How Democrats and Republicans Miss the Mark on Latinos

The future appears bright for the Democratic party, but not all that glitters is gold. The second-fastest growing demographic in America––Latinos––have been devoutly loyal to the Democratic party for as long as anyone can remember. Since 1980, Democrats have routinely counted on roughly 60% of the Latino vote, while Republicans have only received around 25-30%. As a result of this wide historical disparity, Democrats feel that they have the Latino vote locked up. They think that their progressive immigration policies will not only continue to curry favor with Latino voters, but also bring more Latinos to the country who will vote uniformly Democratic, thus propelling the Democratic party to electoral success. But the truth is that the Latino vote is not nearly as secure as Democrats think, because they do not truly understand this key demographic.

Democrats operate under the assumption that immigration trumps all other issues for Latinos, but Latino polling data tells a different story. Not only do Latinos report prioritizing issues such as the economy and health care over immigration, but it is important to recognize that there is a wide diversity of opinion and background within the Latino community, and there is no such thing as the “Latino voter.” In other words, Latinos are not a monolithic, single-issue demographic. Despite the fact that Democrats do not understand the complexities and desires of this voting bloc, they still routinely win two-thirds of the Latino vote. The question is: how?

The answer is simple: the other political party is hostile to them. Whereas Democrats stereotype Latinos as a monolithic, single-issue voting bloc, Republicans stereotype Latinos as lazy, dangerous, and threatening to American values. As a result, Latinos have by and large been turned off from voting Republican. Even though Latinos do not prioritize immigration, the rhetoric surrounding immigration is often a proxy for a discussion of the Latino’s place in America. As Aaron Bell of American University notes, Latinos react strongly when “anti-immigrant rhetoric spills over into attacks against the Latino community at large.” As a result, immigration “can be a significant wedge issue…at times when rhetoric and policy debates surrounding immigration issues are perceived to have demeaned and threaten the Latino community.” Since the Republicans speak out against undocumented immigrants––and by extension, Latinos––so forcefully, it is not hard to see why Latinos have stayed away from the GOP.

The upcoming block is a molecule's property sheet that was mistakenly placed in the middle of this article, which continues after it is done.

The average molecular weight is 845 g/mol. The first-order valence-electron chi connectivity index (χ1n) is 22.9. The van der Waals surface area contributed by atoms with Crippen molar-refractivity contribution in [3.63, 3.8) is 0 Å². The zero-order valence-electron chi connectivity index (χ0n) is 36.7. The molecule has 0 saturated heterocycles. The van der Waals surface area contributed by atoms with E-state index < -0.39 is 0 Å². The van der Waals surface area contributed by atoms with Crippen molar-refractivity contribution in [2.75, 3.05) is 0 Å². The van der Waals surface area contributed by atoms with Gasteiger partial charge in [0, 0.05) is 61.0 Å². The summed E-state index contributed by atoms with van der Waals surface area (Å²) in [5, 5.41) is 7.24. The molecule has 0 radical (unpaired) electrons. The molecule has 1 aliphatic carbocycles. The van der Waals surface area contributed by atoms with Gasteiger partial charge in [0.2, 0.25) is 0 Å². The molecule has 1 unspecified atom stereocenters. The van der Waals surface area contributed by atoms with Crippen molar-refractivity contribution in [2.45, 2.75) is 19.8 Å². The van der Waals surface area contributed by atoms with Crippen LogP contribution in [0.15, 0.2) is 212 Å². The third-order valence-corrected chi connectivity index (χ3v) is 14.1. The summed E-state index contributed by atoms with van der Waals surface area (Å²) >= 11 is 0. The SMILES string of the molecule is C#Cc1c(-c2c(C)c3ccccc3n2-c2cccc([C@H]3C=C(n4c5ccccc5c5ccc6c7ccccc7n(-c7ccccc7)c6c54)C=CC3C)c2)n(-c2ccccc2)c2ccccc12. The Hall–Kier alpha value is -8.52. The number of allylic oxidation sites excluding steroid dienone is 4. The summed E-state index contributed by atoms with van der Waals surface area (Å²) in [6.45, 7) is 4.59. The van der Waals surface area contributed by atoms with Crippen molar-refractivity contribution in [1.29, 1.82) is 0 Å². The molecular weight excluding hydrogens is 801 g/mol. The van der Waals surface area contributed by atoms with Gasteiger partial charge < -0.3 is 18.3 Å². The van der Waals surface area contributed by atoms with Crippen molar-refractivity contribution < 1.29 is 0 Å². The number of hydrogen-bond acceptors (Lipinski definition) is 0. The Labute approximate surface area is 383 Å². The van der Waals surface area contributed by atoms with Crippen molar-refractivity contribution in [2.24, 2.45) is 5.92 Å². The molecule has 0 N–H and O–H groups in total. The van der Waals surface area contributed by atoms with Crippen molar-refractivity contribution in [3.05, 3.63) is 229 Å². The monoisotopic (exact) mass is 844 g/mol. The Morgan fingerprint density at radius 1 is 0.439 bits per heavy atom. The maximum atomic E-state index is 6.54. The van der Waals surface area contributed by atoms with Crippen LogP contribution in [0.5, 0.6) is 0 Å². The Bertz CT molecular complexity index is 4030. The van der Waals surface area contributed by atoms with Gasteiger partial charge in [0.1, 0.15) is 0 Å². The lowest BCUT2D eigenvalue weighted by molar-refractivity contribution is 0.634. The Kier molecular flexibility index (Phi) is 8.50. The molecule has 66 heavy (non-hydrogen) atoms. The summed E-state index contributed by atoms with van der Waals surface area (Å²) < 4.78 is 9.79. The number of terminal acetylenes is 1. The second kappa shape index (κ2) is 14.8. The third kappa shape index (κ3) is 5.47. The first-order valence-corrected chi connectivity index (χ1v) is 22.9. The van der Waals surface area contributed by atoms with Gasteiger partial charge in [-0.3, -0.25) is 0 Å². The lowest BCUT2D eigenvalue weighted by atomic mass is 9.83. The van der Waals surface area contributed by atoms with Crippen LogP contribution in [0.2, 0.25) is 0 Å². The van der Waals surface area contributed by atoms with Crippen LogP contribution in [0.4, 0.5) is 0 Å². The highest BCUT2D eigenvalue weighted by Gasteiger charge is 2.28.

In recent history, the Republican party has tried to reconcile this relationship. After Mitt Romney––who did not exactly endear himself to Latinos––lost the presidency in 2012, the Republican National Committee released a 96-page autopsy of what went wrong. Included in this report was a nuanced strategy to win back Latino voters––“If Hispanic Americans hear that the GOP doesn’t want them in the United States, they won’t pay attention to our next sentence.” The full proposal details a plan to elevate more Latinos to positions of power and to work toward bipartisan immigration reform. Given that the Republicans’ biggest obstacle with Latino voters is their rhetoric around immigration, this seems like a fine first step. Obviously, this strategy has faced a bit of a setback in the form of President Donald Trump, but there is plenty of potential for change.

This misconception that Latinos only care about immigration has dangerous consequences for the Democratic party. This sense of security has led to complacency with the Latino vote. As many outlets have noted, Latinos’ loyalty to the Democratic party is more precarious than it seems. Specifically, President Trump’s hostility has made it very difficult for Latinos to vote Republican. However, this administration will not last forever, and if the Republicans of tomorrow soften their rhetoric against the Latino community, as they tried to do in 2012, they have an easy route to steal a sizable portion of that demographic. The vast diversity within the Latino community––69% of Latinos say that they do not share a common culture with one another––all but guarantees that Latinos will not engage in identity politics once they are not under attack. To hammer home this point, 45% of Latinos identify as moderate, compared to only 32% who identified as liberal. Unless the Democratic party can connect with Latinos by addressing their true key concerns, they are in danger of losing a crucial demographic.









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